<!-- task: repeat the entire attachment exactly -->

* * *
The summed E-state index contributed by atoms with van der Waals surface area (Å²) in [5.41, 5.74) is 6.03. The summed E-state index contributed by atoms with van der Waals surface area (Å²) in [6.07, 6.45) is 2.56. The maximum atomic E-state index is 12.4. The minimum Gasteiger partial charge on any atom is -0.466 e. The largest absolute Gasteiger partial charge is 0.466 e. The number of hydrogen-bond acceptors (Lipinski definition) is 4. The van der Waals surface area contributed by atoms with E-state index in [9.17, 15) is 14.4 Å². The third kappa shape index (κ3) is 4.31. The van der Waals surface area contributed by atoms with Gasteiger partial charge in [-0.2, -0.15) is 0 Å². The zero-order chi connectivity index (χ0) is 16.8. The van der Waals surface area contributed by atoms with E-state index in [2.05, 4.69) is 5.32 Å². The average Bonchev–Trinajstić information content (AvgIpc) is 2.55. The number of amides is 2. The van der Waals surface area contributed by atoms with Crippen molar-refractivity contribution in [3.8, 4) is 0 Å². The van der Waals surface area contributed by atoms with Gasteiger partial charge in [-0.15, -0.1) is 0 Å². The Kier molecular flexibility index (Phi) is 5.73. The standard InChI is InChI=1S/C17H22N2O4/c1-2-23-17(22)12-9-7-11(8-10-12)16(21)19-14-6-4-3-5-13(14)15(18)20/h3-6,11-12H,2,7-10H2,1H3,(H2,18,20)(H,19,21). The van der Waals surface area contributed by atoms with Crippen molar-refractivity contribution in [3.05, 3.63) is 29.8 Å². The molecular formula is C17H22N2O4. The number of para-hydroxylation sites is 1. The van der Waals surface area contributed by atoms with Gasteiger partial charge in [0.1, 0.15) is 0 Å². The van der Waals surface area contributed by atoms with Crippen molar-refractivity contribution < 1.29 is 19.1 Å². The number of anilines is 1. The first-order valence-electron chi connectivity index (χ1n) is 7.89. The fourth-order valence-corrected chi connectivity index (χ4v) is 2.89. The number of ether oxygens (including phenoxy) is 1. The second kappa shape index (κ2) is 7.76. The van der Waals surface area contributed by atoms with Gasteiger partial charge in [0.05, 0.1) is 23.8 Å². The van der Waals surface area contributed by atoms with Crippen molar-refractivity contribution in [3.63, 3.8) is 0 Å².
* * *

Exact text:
The summed E-state index contributed by atoms with van der Waals surface area (Å²) in [5.41, 5.74) is 6.03. The summed E-state index contributed by atoms with van der Waals surface area (Å²) in [6.07, 6.45) is 2.56. The maximum atomic E-state index is 12.4. The minimum Gasteiger partial charge on any atom is -0.466 e. The largest absolute Gasteiger partial charge is 0.466 e. The number of hydrogen-bond acceptors (Lipinski definition) is 4. The van der Waals surface area contributed by atoms with E-state index in [9.17, 15) is 14.4 Å². The third kappa shape index (κ3) is 4.31. The van der Waals surface area contributed by atoms with Gasteiger partial charge in [-0.2, -0.15) is 0 Å². The zero-order chi connectivity index (χ0) is 16.8. The van der Waals surface area contributed by atoms with E-state index in [2.05, 4.69) is 5.32 Å². The average Bonchev–Trinajstić information content (AvgIpc) is 2.55. The number of amides is 2. The van der Waals surface area contributed by atoms with Crippen molar-refractivity contribution in [3.8, 4) is 0 Å². The van der Waals surface area contributed by atoms with Gasteiger partial charge in [-0.15, -0.1) is 0 Å². The Kier molecular flexibility index (Phi) is 5.73. The standard InChI is InChI=1S/C17H22N2O4/c1-2-23-17(22)12-9-7-11(8-10-12)16(21)19-14-6-4-3-5-13(14)15(18)20/h3-6,11-12H,2,7-10H2,1H3,(H2,18,20)(H,19,21). The van der Waals surface area contributed by atoms with Crippen molar-refractivity contribution in [3.05, 3.63) is 29.8 Å². The molecular formula is C17H22N2O4. The number of para-hydroxylation sites is 1. The van der Waals surface area contributed by atoms with Gasteiger partial charge in [0.1, 0.15) is 0 Å². The van der Waals surface area contributed by atoms with Crippen molar-refractivity contribution < 1.29 is 19.1 Å². The number of anilines is 1. The first-order valence-electron chi connectivity index (χ1n) is 7.89. The fourth-order valence-corrected chi connectivity index (χ4v) is 2.89. The number of ether oxygens (including phenoxy) is 1. The second kappa shape index (κ2) is 7.76. The van der Waals surface area contributed by atoms with Gasteiger partial charge in [0.05, 0.1) is 23.8 Å². The van der Waals surface area contributed by atoms with Crippen molar-refractivity contribution in [3.63, 3.8) is 0 Å².